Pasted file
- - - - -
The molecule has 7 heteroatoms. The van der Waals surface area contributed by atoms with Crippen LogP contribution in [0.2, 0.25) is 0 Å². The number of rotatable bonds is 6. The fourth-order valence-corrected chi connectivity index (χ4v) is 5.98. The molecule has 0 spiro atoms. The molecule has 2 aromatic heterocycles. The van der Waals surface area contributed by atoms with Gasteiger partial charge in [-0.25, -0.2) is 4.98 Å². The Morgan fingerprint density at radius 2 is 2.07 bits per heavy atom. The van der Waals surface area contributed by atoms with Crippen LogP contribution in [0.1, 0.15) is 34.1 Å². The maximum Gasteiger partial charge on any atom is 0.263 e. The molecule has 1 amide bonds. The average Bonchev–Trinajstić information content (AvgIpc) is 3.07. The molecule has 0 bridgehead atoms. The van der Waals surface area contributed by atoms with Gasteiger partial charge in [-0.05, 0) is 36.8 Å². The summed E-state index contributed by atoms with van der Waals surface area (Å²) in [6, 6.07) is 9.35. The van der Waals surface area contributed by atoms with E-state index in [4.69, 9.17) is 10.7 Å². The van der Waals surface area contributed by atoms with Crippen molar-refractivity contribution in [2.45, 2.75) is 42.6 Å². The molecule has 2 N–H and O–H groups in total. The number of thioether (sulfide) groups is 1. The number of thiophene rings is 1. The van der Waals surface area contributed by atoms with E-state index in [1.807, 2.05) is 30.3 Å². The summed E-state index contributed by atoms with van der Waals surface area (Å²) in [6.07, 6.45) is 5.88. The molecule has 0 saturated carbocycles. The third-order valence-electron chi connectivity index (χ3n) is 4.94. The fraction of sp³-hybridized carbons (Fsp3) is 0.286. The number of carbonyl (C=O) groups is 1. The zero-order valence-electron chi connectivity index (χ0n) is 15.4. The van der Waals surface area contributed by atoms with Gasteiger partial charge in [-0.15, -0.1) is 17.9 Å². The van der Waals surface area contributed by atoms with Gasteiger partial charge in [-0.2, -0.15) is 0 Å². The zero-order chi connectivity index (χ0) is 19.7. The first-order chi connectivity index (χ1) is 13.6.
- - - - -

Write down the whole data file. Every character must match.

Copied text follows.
The molecule has 7 heteroatoms. The van der Waals surface area contributed by atoms with Crippen LogP contribution in [0.2, 0.25) is 0 Å². The number of rotatable bonds is 6. The fourth-order valence-corrected chi connectivity index (χ4v) is 5.98. The molecule has 0 spiro atoms. The molecule has 2 aromatic heterocycles. The van der Waals surface area contributed by atoms with Gasteiger partial charge in [-0.25, -0.2) is 4.98 Å². The Morgan fingerprint density at radius 2 is 2.07 bits per heavy atom. The van der Waals surface area contributed by atoms with Crippen LogP contribution in [0.1, 0.15) is 34.1 Å². The maximum Gasteiger partial charge on any atom is 0.263 e. The molecule has 1 amide bonds. The average Bonchev–Trinajstić information content (AvgIpc) is 3.07. The molecule has 0 bridgehead atoms. The van der Waals surface area contributed by atoms with Gasteiger partial charge in [-0.05, 0) is 36.8 Å². The summed E-state index contributed by atoms with van der Waals surface area (Å²) in [6, 6.07) is 9.35. The van der Waals surface area contributed by atoms with E-state index in [4.69, 9.17) is 10.7 Å². The van der Waals surface area contributed by atoms with Crippen molar-refractivity contribution in [2.45, 2.75) is 42.6 Å². The molecule has 2 N–H and O–H groups in total. The number of thioether (sulfide) groups is 1. The number of thiophene rings is 1. The van der Waals surface area contributed by atoms with E-state index in [1.807, 2.05) is 30.3 Å². The summed E-state index contributed by atoms with van der Waals surface area (Å²) in [6.07, 6.45) is 5.88. The molecule has 0 saturated carbocycles. The third-order valence-electron chi connectivity index (χ3n) is 4.94. The fraction of sp³-hybridized carbons (Fsp3) is 0.286. The number of carbonyl (C=O) groups is 1. The zero-order valence-electron chi connectivity index (χ0n) is 15.4. The van der Waals surface area contributed by atoms with Gasteiger partial charge in [-0.15, -0.1) is 17.9 Å². The van der Waals surface area contributed by atoms with Gasteiger partial charge in [-0.2, -0.15) is 0 Å². The zero-order chi connectivity index (χ0) is 19.7. The first-order chi connectivity index (χ1) is 13.6.